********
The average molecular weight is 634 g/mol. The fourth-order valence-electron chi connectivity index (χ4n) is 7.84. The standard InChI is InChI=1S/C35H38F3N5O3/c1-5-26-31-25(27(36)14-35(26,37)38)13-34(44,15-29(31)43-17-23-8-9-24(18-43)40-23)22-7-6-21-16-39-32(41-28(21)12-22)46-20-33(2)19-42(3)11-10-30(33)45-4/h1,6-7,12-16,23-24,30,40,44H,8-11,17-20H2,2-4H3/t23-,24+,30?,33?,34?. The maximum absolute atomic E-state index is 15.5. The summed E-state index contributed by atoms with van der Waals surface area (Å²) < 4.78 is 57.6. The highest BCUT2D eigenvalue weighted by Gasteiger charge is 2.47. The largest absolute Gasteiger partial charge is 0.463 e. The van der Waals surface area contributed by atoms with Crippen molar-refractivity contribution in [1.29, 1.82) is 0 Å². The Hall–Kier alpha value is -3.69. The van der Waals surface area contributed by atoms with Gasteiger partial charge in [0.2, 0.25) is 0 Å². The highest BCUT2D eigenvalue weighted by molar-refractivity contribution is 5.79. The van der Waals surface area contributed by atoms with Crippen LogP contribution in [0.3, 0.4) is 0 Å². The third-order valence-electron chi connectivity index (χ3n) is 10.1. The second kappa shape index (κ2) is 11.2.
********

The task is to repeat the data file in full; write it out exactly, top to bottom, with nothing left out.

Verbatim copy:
The average molecular weight is 634 g/mol. The fourth-order valence-electron chi connectivity index (χ4n) is 7.84. The standard InChI is InChI=1S/C35H38F3N5O3/c1-5-26-31-25(27(36)14-35(26,37)38)13-34(44,15-29(31)43-17-23-8-9-24(18-43)40-23)22-7-6-21-16-39-32(41-28(21)12-22)46-20-33(2)19-42(3)11-10-30(33)45-4/h1,6-7,12-16,23-24,30,40,44H,8-11,17-20H2,2-4H3/t23-,24+,30?,33?,34?. The maximum absolute atomic E-state index is 15.5. The summed E-state index contributed by atoms with van der Waals surface area (Å²) < 4.78 is 57.6. The highest BCUT2D eigenvalue weighted by Gasteiger charge is 2.47. The largest absolute Gasteiger partial charge is 0.463 e. The van der Waals surface area contributed by atoms with Crippen molar-refractivity contribution in [1.29, 1.82) is 0 Å². The Hall–Kier alpha value is -3.69. The van der Waals surface area contributed by atoms with Gasteiger partial charge in [0.2, 0.25) is 0 Å². The highest BCUT2D eigenvalue weighted by molar-refractivity contribution is 5.79. The van der Waals surface area contributed by atoms with Crippen LogP contribution in [0.3, 0.4) is 0 Å². The third-order valence-electron chi connectivity index (χ3n) is 10.1. The second kappa shape index (κ2) is 11.2.